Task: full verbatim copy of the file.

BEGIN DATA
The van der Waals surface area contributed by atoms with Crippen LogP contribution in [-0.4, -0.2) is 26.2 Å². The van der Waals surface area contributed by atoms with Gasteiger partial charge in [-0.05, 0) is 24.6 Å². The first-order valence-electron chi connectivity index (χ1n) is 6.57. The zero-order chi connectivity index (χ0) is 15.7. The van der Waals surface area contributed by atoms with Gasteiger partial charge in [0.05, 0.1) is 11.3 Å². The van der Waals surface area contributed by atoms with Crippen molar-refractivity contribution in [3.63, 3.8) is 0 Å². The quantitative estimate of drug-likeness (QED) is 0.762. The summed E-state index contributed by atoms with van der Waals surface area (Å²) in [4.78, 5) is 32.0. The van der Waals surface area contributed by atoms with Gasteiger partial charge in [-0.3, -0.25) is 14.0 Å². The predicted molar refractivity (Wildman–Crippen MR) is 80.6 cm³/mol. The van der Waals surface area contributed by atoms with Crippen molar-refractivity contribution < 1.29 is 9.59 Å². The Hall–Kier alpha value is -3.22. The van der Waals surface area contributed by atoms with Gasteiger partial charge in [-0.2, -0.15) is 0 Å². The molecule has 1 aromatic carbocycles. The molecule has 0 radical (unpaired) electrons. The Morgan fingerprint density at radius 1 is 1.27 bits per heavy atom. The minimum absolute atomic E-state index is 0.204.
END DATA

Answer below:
The van der Waals surface area contributed by atoms with Crippen LogP contribution in [-0.4, -0.2) is 26.2 Å². The van der Waals surface area contributed by atoms with Gasteiger partial charge in [-0.05, 0) is 24.6 Å². The first-order valence-electron chi connectivity index (χ1n) is 6.57. The zero-order chi connectivity index (χ0) is 15.7. The van der Waals surface area contributed by atoms with Gasteiger partial charge in [0.05, 0.1) is 11.3 Å². The van der Waals surface area contributed by atoms with Crippen molar-refractivity contribution in [3.63, 3.8) is 0 Å². The quantitative estimate of drug-likeness (QED) is 0.762. The summed E-state index contributed by atoms with van der Waals surface area (Å²) in [4.78, 5) is 32.0. The van der Waals surface area contributed by atoms with Gasteiger partial charge in [-0.3, -0.25) is 14.0 Å². The predicted molar refractivity (Wildman–Crippen MR) is 80.6 cm³/mol. The van der Waals surface area contributed by atoms with Crippen molar-refractivity contribution < 1.29 is 9.59 Å². The Hall–Kier alpha value is -3.22. The van der Waals surface area contributed by atoms with Gasteiger partial charge in [-0.2, -0.15) is 0 Å². The molecule has 1 aromatic carbocycles. The molecule has 0 radical (unpaired) electrons. The Morgan fingerprint density at radius 1 is 1.27 bits per heavy atom. The minimum absolute atomic E-state index is 0.204.